NEARLY 100 new affordable homes could be built in the city next year as part of a £33.5m project to help Portsmouth's poorest families.
At a cabinet meeting on Tuesday councillors will decide whether to agree to the redevelopment of five council-owned sites across the city to become 95 affordable homes, and 135 private dwellings.
Cllr Gerald Vernon-Jackson, the council leader, explained why the homes were needed. He said: 'Affordable housing in Portsmouth is hugely important. We are trying to make sure there are places where local families can to live and a rent they can afford to pay is really important.
'Unfortunately the council was forced to sell over 16,000 properties under the right to buy scheme which was great for the people who bought them but for the generation that followed it was really rubbish. That meant 16,000 fewer properties for local people to be able to live in.'
The sites set for redevelopment are: Southsea Community Centre, King Street; the former office and retail site, Arundel Street; land cleared following the demolition of Northern Parade Clinic, Doyle Avenue; Brewary House, Hambrook Street; and the records office, Museum Road.
The council already has permission to begin construction work at a site in Somerstown.
'The first lot we are going to build is on St Paul's Square on the site of the old community centre,' Cllr Vernon-Jackson said.
'We will be putting in 23 flats and we already have planning permission for work can start pretty quickly. I'm hoping it will be on site in January.
'But we are also looking to do more, and it will be a mixture. For example we want to provide more homes for key workers such as teachers, nurses and police officers.'
Government guidelines say rent must be at least 20 per cent below local market rents.
Mike Taylor, director of operations at homeless charity Society of St James, said it was a step in the right direction.
'We welcome anything in terms of more affordable homes,' he said.
'There are a lot of people living in poverty at the moment.
'I don't think this will have a significant impact on the city's homeless, what we really need in my view is support based services for them. But it will help with homeless families that are presented to the council and that is a good thing.
'Ninety-five is still not a huge amount of houses though. But for us it is a welcome start and it would be good if work like this could continue.'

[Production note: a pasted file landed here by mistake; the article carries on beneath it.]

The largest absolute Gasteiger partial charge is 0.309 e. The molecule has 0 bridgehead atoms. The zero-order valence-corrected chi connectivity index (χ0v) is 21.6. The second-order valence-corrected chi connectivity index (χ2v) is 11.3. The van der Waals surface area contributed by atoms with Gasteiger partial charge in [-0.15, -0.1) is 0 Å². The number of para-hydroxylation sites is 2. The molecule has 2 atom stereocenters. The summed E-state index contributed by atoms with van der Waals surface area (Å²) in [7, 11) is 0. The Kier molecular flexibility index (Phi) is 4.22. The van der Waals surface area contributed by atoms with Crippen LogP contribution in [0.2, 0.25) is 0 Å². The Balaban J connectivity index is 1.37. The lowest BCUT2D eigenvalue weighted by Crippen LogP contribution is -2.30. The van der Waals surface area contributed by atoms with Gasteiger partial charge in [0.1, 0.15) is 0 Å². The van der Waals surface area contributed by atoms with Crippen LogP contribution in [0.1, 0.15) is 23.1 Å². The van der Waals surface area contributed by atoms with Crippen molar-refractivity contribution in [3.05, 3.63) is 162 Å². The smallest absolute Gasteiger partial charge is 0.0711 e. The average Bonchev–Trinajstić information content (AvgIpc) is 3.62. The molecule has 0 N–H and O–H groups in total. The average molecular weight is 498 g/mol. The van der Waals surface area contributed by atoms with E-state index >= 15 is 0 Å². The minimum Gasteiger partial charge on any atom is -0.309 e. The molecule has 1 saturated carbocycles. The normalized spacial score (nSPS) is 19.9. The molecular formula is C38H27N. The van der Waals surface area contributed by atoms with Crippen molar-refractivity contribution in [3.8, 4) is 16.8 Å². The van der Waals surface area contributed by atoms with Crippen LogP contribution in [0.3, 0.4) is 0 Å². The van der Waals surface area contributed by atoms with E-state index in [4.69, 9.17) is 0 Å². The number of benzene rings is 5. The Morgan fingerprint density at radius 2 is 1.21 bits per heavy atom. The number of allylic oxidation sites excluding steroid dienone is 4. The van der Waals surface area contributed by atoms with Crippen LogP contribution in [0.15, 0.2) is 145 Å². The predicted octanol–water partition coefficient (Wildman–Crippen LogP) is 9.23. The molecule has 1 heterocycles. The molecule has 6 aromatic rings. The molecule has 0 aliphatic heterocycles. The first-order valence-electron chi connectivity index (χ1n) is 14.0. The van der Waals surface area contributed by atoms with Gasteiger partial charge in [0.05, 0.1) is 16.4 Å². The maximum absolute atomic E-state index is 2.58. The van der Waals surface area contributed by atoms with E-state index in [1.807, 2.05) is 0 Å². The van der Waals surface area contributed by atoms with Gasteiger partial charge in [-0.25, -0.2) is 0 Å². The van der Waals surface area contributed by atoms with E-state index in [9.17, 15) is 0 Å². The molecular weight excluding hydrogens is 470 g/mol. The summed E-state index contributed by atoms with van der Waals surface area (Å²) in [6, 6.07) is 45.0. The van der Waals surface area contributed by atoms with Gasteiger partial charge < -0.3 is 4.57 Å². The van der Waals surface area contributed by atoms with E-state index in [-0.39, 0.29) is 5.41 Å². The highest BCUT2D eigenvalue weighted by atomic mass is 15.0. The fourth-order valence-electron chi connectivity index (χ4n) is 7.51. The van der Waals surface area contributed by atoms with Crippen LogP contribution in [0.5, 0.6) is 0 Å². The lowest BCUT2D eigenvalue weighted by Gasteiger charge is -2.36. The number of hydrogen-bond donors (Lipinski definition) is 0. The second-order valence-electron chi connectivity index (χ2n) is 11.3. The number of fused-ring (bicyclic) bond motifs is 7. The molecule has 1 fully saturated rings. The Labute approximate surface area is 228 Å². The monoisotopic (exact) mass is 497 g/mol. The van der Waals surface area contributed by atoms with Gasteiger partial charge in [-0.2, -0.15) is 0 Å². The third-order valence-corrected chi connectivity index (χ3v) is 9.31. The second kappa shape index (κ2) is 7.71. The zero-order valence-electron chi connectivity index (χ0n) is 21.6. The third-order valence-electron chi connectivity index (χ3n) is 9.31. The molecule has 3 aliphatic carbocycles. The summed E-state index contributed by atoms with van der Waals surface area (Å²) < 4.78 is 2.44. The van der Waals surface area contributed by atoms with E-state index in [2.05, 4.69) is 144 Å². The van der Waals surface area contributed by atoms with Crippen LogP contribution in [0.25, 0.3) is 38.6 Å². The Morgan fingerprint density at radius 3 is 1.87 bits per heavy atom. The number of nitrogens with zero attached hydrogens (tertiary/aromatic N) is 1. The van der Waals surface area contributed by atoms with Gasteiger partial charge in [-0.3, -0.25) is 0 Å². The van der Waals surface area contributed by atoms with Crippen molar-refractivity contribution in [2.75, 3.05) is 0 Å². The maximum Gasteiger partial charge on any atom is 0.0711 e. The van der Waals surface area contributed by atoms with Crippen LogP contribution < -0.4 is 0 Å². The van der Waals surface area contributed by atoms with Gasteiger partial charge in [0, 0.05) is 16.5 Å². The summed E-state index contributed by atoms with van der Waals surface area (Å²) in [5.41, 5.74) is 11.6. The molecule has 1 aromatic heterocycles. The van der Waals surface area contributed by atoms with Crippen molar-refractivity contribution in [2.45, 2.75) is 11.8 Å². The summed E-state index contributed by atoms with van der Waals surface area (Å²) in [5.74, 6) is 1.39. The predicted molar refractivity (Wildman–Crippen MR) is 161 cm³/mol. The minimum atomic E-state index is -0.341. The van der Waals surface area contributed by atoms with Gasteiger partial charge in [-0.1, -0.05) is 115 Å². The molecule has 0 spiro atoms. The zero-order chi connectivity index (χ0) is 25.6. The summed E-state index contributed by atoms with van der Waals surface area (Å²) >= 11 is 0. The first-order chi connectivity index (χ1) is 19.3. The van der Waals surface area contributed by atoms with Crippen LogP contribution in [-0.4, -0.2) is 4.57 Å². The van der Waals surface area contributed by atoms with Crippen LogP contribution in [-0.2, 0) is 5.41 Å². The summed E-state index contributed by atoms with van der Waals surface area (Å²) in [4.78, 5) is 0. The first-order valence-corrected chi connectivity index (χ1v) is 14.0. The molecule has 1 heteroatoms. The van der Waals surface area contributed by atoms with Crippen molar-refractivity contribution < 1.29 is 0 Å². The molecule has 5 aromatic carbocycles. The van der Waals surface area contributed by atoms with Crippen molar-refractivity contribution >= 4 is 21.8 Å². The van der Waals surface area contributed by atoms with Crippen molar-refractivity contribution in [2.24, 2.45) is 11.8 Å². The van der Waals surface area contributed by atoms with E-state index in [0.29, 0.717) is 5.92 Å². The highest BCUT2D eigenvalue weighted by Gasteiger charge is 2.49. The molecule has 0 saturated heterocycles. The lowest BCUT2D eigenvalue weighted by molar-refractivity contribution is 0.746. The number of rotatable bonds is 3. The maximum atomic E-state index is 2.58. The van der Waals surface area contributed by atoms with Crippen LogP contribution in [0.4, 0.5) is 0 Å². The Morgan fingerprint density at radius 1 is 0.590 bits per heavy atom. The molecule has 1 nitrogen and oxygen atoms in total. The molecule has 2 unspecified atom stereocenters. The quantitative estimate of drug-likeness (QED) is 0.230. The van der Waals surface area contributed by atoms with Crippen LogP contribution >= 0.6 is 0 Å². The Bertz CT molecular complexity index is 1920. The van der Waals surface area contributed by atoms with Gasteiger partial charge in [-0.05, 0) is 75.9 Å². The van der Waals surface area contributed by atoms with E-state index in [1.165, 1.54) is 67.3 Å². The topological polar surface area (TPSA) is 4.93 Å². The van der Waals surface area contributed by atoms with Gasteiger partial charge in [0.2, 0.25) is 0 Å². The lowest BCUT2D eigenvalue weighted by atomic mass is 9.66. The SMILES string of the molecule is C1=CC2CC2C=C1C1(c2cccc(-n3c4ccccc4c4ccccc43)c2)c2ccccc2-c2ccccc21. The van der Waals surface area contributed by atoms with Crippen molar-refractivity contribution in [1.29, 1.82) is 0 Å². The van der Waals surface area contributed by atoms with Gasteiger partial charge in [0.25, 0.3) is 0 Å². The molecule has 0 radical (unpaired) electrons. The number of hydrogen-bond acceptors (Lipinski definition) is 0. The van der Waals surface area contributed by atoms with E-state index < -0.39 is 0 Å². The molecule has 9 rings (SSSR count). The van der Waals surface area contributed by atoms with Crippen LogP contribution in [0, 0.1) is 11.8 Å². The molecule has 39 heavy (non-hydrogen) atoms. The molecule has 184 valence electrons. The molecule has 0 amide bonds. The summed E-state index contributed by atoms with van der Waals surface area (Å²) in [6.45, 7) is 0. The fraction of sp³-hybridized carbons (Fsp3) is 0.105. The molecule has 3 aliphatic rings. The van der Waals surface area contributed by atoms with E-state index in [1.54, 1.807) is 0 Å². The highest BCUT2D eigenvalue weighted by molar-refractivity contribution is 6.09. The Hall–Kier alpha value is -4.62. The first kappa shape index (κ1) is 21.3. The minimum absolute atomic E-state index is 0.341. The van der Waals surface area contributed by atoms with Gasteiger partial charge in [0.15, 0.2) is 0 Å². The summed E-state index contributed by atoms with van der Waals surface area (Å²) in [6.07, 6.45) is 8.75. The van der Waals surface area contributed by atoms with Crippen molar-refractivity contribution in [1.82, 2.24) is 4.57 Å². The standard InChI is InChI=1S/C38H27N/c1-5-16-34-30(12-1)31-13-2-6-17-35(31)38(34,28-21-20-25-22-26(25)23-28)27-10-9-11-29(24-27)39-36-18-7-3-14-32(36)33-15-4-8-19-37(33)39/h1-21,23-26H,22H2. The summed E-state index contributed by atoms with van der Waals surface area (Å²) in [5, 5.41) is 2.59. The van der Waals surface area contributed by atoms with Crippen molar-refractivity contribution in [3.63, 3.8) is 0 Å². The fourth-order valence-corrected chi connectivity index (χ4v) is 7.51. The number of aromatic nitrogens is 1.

Tory deputy group leader on the council, Cllr Luke Stubbs, was concerned about the cost of the scheme.
He said: 'This together with the cost of closing the energy company the council will have to dip into the reserves. But you can't rely on reserves for very long.
'Of course I welcome the development of affordable housing. But I do think the site at Arundel Street should be made 100 per cent affordable because when the previous administration was looking at this we were told we would be able to do a deal with the Housing Association to build on it at no cost to the council.'
The plans will be discussed at a cabinet meeting on October 9.
Councils could benefit from change in loan system
PORTSMOUTH City Council could borrow more government money for future affordable homes, following an announcement by the prime minister.
During Theresa May's closing speech at the Conservative party conference on Wednesday she said the the government will scrap the cap on the amount local authorities can borrow against their housing revenue account assets.
The amount of extra investment in housing could be around £1bn a year, but this is dependent on how many councils decide to borrow.
Housing cabinet member, Cllr Darren Sanders, said: 'We've got to see the small print.
'But it's something that councils have been pressing for, for years because it's been the main reason why councils have been held back from building the homes that people can afford and the homes people need.
'Now that's gone that gives us the best pieces of news that councillors have had in a very, very long time.
'I've already asked officers to look at what that means for the authority.'
Cllr Luke Stubbs, added: 'It is excellent news and will be potentially quite significant. But the Lib Dems should hold off on their plans on affordable housing until they know exactly what this could mean.
'It is not immediately clear what this will mean for investment in council housing.'